Stew. If't 'twill not serue, 'tis not so base as you,
For you serue Knaues

1.Varro. How? What does his casheer'd Worship
2.Varro. No matter what, hee's poore, and that's reuenge
enough. Who can speake broader, then hee that
has no house to put his head in? Such may rayle against
great buildings.
Enter Seruilius.

Tit. Oh heere's Seruilius: now wee shall know some

Seru. If I might beseech you Gentlemen, to repayre
some other houre, I should deriue much from't. For tak't
of my soule, my Lord leanes wondrously to discontent:
His comfortable temper has forsooke him, he's much out
of health, and keepes his Chamber

Luci. Many do keepe their Chambers, are not sicke:
And if it be so farre beyond his health,
Me thinkes he should the sooner pay his debts,
And make a cleere way to the Gods

Seruil. Good Gods

Titus. We cannot take this for answer, sir

Flaminius within. Seruilius helpe, my Lord, my Lord.
Enter Timon in a rage.

Tim. What, are my dores oppos'd against my passage?
Haue I bin euer free, and must my house
Be my retentiue Enemy? My Gaole?
The place which I haue Feasted, does it now
(Like all Mankinde) shew me an Iron heart?
Luci. Put in now Titus

Tit. My Lord, heere is my Bill

Luci. Here's mine

1.Var. And mine, my Lord

2.Var. And ours, my Lord

Philo. All our Billes

Tim. Knocke me downe with 'em, cleaue mee to the

Luc. Alas, my Lord

Tim. Cut my heart in summes

Tit. Mine, fifty Talents

Tim. Tell out my blood

Luc. Fiue thousand Crownes, my Lord

Tim. Fiue thousand drops payes that.
What yours? and yours?
1.Var. My Lord

2.Var. My Lord

Tim. Teare me, take me, and the Gods fall vpon you.

Exit Timon.

Hort. Faith I perceiue our Masters may throwe their
caps at their money, these debts may well be call'd desperate
ones, for a madman owes 'em.


Enter Timon.

Timon. They haue e'ene put my breath from mee the
slaues. Creditors? Diuels

Stew. My deere Lord

Tim. What if it should be so?
Stew. My Lord

Tim. Ile haue it so. My Steward?
Stew. Heere my Lord

Tim. So fitly? Go, bid all my Friends againe,
Lucius, Lucullus, and Sempronius Vllorxa: All,
Ile once more feast the Rascals

Stew. O my Lord, you onely speake from your distracted
soule; there's not so much left to furnish out a moderate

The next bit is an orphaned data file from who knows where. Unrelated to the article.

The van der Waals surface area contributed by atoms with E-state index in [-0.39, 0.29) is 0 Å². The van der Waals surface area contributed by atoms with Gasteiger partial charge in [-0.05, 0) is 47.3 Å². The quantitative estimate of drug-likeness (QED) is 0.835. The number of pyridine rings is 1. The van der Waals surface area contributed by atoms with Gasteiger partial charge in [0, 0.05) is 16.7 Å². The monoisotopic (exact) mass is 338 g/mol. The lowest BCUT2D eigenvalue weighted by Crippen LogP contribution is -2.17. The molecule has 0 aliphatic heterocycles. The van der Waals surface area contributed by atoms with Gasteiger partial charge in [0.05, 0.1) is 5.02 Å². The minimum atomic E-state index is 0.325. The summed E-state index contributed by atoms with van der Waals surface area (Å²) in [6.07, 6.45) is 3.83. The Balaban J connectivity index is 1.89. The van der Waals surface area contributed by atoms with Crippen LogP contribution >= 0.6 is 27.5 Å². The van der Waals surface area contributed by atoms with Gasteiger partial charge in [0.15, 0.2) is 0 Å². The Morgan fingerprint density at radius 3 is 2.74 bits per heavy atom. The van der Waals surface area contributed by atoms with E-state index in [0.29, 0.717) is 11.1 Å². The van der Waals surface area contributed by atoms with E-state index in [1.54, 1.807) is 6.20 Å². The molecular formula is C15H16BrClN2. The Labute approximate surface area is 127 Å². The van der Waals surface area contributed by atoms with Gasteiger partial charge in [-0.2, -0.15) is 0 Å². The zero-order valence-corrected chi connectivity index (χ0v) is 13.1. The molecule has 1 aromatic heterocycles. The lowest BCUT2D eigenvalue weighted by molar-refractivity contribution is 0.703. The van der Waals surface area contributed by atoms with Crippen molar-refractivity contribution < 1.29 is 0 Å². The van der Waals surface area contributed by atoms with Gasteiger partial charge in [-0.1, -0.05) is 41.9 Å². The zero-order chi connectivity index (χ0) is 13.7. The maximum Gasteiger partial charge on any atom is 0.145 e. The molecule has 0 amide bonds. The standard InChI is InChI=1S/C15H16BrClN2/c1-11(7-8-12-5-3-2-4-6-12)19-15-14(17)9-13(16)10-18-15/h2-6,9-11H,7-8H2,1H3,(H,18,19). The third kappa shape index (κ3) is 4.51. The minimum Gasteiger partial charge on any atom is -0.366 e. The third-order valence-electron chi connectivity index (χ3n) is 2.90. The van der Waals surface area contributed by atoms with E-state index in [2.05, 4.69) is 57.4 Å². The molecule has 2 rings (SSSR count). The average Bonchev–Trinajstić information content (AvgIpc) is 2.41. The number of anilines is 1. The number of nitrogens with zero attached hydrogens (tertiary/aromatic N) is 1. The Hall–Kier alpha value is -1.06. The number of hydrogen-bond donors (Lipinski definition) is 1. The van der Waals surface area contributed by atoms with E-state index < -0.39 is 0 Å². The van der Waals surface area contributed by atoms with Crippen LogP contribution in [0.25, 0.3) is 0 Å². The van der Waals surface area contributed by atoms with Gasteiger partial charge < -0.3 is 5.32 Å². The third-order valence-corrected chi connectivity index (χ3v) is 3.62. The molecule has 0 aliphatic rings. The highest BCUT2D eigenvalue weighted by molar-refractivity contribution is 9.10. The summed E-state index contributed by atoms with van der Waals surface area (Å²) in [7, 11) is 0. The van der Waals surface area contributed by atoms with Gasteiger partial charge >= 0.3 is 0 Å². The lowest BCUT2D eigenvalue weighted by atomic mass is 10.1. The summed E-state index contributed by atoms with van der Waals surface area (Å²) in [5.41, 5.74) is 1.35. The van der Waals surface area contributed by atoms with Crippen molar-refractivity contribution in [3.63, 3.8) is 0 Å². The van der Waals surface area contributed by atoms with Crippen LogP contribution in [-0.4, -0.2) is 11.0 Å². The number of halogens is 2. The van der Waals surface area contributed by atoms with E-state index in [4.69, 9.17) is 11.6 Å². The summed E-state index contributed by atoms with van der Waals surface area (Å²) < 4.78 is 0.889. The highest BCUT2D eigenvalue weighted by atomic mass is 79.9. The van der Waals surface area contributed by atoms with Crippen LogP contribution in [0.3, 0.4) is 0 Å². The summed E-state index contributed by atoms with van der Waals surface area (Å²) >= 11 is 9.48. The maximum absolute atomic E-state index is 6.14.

Tim. Be it not in thy care:
Go I charge thee, inuite them all, let in the tide
Of Knaues once more: my Cooke and Ile prouide.


Enter three Senators at one doore, Alcibiades meeting them, with

1.Sen. My Lord, you haue my voyce, too't,
The faults Bloody:
'Tis necessary he should dye:
Nothing imboldens sinne so much, as Mercy

2 Most true; the Law shall bruise 'em

Alc. Honor, health, and compassion to the Senate

1 Now Captaine

Alc. I am an humble Sutor to your Vertues;
For pitty is the vertue of the Law,
And none but Tyrants vse it cruelly.
It pleases time and Fortune to lye heauie
Vpon a Friend of mine, who in hot blood
Hath stept into the Law: which is past depth
To those that (without heede) do plundge intoo't.
He is a Man (setting his Fate aside) of comely Vertues,
Nor did he soyle the fact with Cowardice.
(And Honour in him, which buyes out his fault)
But with a Noble Fury, and faire spirit,
Seeing his Reputation touch'd to death,
He did oppose his Foe:
And with such sober and vnnoted passion
He did behooue his anger ere 'twas spent,
As if he had but prou'd an Argument

1.Sen. You vndergo too strict a Paradox,
Striuing to make an vgly deed looke faire:
Your words haue tooke such paines, as if they labour'd
To bring Man-slaughter into forme, and set Quarrelling
Vpon the head of Valour; which indeede
Is Valour mis-begot, and came into the world,
When Sects, and Factions were newly borne.
Hee's truly Valiant, that can wisely suffer
The worst that man can breath,
And make his Wrongs, his Out-sides,